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Probiotics And Mental Health: What's The Link?

Written by Jillian Lai Mei Siew on Fri, 11 November 2022

Key Highlights

  • Probiotics are living microbes living mostly inside the body.
  • Probiotics enhance gut health and mental health as well through Gut-Brain Axis.
  • Gut-Brain Axis is the bidirectional communication from the brain to the gut and vice versa.
  • Probiotics help improve mood and cognitive function and relieve stress and anxiety.
  • There is a link between probiotics and mental health.
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If you've ever 'gone with your gut' to make a decision or felt 'butterflies in your stomach when nervous, you're likely getting signals from an unexpected source: your second brain. Hidden in the walls of the digestive system, this 'brain in your gut' is revolutionizing science's understanding of the links between digestion, mood, health, and even the way you think.

We know that a healthy diet is important for physical well-being. Probiotics are a mixture of live bacteria and/or yeast that lives in your body. Probiotics are good bacteria that help you to keep your body healthy. They can do more than improve your gut health. They also may indirectly enhance your brain, too. So, can probiotics improve mood? The answer is yes.

Probiotics have become increasingly popular in recent years. You may eat a lot of probiotic foods, such as yogurt or kimchi, or take a daily probiotic supplement to reap their potential benefits.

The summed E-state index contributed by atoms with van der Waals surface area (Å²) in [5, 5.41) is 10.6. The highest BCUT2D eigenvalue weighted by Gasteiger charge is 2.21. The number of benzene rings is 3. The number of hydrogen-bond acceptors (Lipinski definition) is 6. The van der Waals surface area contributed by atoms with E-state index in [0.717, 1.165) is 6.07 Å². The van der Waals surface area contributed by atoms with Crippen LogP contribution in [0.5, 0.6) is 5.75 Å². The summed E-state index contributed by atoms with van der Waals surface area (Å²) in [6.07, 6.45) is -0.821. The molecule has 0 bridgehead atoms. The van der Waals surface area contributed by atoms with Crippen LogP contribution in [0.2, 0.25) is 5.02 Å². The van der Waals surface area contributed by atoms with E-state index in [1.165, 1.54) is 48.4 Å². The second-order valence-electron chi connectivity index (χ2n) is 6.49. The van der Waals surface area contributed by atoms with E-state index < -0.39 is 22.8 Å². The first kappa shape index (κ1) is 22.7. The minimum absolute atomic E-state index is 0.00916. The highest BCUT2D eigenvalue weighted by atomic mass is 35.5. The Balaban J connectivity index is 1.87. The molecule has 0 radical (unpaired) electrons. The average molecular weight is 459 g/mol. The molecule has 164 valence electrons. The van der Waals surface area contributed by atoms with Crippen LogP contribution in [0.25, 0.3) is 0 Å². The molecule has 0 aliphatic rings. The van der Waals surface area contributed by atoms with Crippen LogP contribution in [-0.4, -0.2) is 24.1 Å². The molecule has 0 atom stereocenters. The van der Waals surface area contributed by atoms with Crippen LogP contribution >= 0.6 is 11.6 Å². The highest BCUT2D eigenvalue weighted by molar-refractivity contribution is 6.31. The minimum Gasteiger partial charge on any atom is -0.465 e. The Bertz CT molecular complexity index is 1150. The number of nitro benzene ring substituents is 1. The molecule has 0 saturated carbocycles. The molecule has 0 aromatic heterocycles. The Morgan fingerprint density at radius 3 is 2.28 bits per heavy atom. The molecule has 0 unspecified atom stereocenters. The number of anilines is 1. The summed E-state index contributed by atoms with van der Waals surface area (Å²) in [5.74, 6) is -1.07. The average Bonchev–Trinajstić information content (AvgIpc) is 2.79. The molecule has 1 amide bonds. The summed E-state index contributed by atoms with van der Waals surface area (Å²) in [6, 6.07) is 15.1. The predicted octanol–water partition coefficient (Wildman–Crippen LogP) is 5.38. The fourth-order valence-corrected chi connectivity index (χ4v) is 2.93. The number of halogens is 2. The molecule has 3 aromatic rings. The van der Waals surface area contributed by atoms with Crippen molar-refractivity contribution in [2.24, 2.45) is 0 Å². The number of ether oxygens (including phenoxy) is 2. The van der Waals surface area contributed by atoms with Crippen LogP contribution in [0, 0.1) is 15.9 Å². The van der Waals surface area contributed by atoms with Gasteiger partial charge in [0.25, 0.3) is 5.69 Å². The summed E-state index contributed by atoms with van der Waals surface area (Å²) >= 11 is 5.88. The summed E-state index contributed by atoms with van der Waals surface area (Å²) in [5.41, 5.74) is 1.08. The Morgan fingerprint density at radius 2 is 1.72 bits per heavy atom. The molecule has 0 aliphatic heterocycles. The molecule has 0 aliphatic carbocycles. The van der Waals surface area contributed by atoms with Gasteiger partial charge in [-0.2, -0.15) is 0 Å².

Your body, especially your digestive system, naturally contains probiotics, which are beneficial bacteria. There's a balance in your body between helpful bacteria, or probiotics, and potentially harmful bacteria. Disruptions to this balance may contribute to a range of health conditions.

Research shows that the gut and brain are connected, a partnership called the gut-brain axis.

Understanding the Gut-Brain axis

The gut-brain axis (GBA) consists of bidirectional communication between the central and the enteric nervous system, linking the emotional and cognitive centers of the brain with intestinal functions. The enteric nervous system contains a mesh-like system of neurons that governs the function of the GI tract.

Research has described the importance of gut microbes in influencing these interactions. This interaction between gut microbes and GBA appears to be bidirectional, namely through signaling from gut microbes to the brain and from the brain to gut microbes using neural, endocrine, immune, and humoral links.

The two are linked through biochemical signaling between the enteric nervous system, and the central nervous system, which includes the brain. The primary information connection between the brain and gut is the vagus nerve, the longest nerve in the body. This vagus nerve carries an extensive range of signals from the digestive system and organs to the brain and from the brain to the digestive system.

How do probiotics help mental health?

The gut has been called a 'second brain' because it produces many of the same neurotransmitters as the brain does, like serotonin, dopamine, and gamma-aminobutyric acid, all of which play a key role in regulating mood. It is estimated that 90% of serotonin is made in the digestive tract.

Experts believe in the role of probiotics for mental health and well-being. The microorganisms living in your gut, including probiotics, play a crucial role in the GBA by:

  • Producing neurotransmitters that affect appetite, mood, or sleep habits.
  • Reducing inflammation in your body.
  • Affects cognitive function and your stress response.

How might probiotics fit in the gut-brain axis?